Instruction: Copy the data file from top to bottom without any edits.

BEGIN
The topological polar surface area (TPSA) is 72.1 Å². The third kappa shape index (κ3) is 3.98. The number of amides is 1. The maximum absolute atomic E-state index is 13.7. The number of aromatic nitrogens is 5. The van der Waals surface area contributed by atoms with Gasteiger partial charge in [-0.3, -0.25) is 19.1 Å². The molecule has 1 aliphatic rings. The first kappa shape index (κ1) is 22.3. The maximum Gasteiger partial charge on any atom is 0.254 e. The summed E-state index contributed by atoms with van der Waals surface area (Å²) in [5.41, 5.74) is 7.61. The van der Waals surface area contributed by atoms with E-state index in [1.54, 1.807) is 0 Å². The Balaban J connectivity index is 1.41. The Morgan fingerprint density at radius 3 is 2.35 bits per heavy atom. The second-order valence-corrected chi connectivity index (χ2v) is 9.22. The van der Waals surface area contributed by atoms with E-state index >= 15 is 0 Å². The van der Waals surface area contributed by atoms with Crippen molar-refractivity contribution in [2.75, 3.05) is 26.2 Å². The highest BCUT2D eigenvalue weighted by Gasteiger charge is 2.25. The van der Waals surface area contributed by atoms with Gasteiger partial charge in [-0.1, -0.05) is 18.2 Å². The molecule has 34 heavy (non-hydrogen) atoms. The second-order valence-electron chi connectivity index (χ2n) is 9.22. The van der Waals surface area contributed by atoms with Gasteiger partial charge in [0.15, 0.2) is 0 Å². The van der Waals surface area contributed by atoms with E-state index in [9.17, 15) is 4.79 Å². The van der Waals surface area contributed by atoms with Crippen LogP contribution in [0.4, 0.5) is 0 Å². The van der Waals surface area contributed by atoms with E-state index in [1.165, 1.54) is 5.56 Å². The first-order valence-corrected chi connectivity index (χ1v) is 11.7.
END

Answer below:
The topological polar surface area (TPSA) is 72.1 Å². The third kappa shape index (κ3) is 3.98. The number of amides is 1. The maximum absolute atomic E-state index is 13.7. The number of aromatic nitrogens is 5. The van der Waals surface area contributed by atoms with Gasteiger partial charge in [-0.3, -0.25) is 19.1 Å². The molecule has 1 aliphatic rings. The first kappa shape index (κ1) is 22.3. The maximum Gasteiger partial charge on any atom is 0.254 e. The summed E-state index contributed by atoms with van der Waals surface area (Å²) in [5.41, 5.74) is 7.61. The van der Waals surface area contributed by atoms with E-state index in [1.54, 1.807) is 0 Å². The Balaban J connectivity index is 1.41. The Morgan fingerprint density at radius 3 is 2.35 bits per heavy atom. The second-order valence-corrected chi connectivity index (χ2v) is 9.22. The van der Waals surface area contributed by atoms with E-state index >= 15 is 0 Å². The van der Waals surface area contributed by atoms with Crippen molar-refractivity contribution in [2.75, 3.05) is 26.2 Å². The highest BCUT2D eigenvalue weighted by Gasteiger charge is 2.25. The van der Waals surface area contributed by atoms with Gasteiger partial charge in [-0.1, -0.05) is 18.2 Å². The molecule has 34 heavy (non-hydrogen) atoms. The second-order valence-electron chi connectivity index (χ2n) is 9.22. The van der Waals surface area contributed by atoms with Gasteiger partial charge in [0.15, 0.2) is 0 Å². The van der Waals surface area contributed by atoms with E-state index in [9.17, 15) is 4.79 Å². The van der Waals surface area contributed by atoms with Crippen LogP contribution in [0.4, 0.5) is 0 Å². The van der Waals surface area contributed by atoms with E-state index in [1.165, 1.54) is 5.56 Å². The first-order valence-corrected chi connectivity index (χ1v) is 11.7.